MICHELLE NYCE had just returned home from an after-work motel tryst with her lover when her notoriously jealous husband - whom she wanted to divorce - confronted her in the garage of their Hopewell Township, N.J., mansion early Friday morning.

What happened next would leave the raven-haired mother of three dead and her husband - a research scientist world-renowned for his efforts to cure asthma but plagued by a fondness for drink, according to in-laws - fighting for his freedom from a Mercer County jail, where he's being held on a murder charge.

Jonathan Nyce, 53, told police his wife had lunged at him with a knife, sparking a struggle in which he hurled her to the ground and pounded her head into the pavement while she continued trying to slash him. Her death, he told investigators, was an accident that resulted from self-defense.

But prosecutors say Nyce, furious that his wife would not end her yearlong affair, attacked her in a blind rage. The 5-foot, 100-pound Filipino had no chance against her husband, who stands 6-3 and weighs more than 200 pounds, prosecutors said. And police found no sign of a knife, which Prosecutor Joseph L. Bocchini Jr. called "a figment of [Jonathan Nyce's] imagination. "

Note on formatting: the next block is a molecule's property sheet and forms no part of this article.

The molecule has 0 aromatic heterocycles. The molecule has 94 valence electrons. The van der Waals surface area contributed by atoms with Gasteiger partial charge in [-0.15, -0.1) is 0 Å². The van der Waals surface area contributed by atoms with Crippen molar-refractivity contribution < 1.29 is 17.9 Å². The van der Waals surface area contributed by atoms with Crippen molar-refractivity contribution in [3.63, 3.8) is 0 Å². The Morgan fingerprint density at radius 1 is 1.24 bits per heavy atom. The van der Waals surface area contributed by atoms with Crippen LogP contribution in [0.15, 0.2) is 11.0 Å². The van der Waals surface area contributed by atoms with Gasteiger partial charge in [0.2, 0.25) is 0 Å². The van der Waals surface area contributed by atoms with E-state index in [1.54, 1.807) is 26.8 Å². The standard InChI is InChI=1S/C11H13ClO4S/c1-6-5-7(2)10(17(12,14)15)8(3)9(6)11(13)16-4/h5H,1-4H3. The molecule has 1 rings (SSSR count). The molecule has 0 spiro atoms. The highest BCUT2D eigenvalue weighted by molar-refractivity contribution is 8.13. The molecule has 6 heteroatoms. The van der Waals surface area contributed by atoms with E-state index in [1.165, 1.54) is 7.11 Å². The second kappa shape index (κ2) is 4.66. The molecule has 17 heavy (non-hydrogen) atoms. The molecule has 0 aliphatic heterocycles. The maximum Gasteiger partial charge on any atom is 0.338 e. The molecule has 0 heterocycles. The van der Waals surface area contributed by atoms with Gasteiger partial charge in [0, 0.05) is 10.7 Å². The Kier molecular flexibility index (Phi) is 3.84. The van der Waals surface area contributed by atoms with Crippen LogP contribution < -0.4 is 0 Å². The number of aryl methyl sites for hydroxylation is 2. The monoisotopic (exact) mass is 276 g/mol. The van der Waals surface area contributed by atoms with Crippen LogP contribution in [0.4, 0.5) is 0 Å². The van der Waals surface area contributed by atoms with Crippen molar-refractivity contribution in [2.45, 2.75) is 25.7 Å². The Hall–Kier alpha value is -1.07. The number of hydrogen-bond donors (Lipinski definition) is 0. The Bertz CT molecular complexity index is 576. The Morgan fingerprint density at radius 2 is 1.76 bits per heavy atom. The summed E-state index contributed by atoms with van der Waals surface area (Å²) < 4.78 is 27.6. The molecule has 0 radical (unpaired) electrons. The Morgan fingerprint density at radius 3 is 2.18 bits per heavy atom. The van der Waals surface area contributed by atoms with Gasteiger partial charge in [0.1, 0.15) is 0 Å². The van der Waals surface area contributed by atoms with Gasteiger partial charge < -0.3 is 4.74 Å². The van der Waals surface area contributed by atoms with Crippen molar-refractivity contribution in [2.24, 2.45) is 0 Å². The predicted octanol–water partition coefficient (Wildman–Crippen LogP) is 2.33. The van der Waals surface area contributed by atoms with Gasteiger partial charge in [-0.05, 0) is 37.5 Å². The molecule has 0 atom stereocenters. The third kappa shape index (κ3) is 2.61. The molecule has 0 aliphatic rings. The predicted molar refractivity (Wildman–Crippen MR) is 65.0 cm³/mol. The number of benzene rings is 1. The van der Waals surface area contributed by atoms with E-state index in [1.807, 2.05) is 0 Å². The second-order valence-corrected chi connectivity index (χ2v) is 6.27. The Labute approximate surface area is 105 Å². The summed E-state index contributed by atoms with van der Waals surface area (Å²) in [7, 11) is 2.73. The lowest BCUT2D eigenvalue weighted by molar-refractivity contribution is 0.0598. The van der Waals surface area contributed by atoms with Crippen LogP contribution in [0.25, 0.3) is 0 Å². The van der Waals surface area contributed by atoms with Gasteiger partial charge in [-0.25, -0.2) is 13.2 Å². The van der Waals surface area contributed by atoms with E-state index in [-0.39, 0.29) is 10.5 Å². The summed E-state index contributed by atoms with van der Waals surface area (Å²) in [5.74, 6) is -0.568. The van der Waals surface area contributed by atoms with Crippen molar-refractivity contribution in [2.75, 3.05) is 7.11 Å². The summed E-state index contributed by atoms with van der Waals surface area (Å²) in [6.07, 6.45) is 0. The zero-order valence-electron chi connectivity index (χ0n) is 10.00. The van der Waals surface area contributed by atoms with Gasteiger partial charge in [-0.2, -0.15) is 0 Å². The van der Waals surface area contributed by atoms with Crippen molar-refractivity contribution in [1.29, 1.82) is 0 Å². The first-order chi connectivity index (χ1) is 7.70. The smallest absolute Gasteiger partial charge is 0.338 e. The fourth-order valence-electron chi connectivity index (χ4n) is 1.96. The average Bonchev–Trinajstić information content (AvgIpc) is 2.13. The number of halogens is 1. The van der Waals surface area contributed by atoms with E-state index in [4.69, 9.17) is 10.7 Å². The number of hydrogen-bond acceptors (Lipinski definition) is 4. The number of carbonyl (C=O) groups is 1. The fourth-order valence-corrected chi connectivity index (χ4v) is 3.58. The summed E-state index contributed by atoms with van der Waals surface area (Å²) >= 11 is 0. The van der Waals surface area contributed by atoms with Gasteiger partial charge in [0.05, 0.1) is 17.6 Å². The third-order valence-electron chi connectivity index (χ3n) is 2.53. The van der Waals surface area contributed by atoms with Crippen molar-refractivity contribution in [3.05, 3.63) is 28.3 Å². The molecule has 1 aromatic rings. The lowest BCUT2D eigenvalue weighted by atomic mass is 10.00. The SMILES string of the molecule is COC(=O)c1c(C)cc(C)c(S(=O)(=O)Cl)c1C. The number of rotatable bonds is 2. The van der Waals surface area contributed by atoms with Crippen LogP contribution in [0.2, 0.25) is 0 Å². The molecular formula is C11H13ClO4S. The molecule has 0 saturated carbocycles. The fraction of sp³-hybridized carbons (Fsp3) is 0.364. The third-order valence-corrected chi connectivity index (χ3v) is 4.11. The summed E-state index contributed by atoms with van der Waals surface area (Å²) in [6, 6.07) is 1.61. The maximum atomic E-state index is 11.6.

Michelle Nyce confessed to the affair last summer, after an anonymous blackmailer contacted her husband, her family said.

The details of Michelle's slaying came out yesterday, when Nyce came before Mercer County Superior Court Judge Charles A. Delehey to plead for reduced bail.

Delehey agreed to cut bail from $2 million cash to $1 million cash on condition that Nyce forfeit his passport. He denied defense attorney Lee Engelman's request that Nyce be permitted to put his house up as collateral.

The court also later denied Nyce's application for a court-appointed attorney, saying financial need had not been proven.

Michelle Nyce's brother, Sonny Ragenil, said yesterday from his home in the Philippines that Michelle had been thinking of divorcing her husband because of his constant drinking and jealous rages. She also was upset when Nyce cut the amount of money he provided to her after he left his job, he said.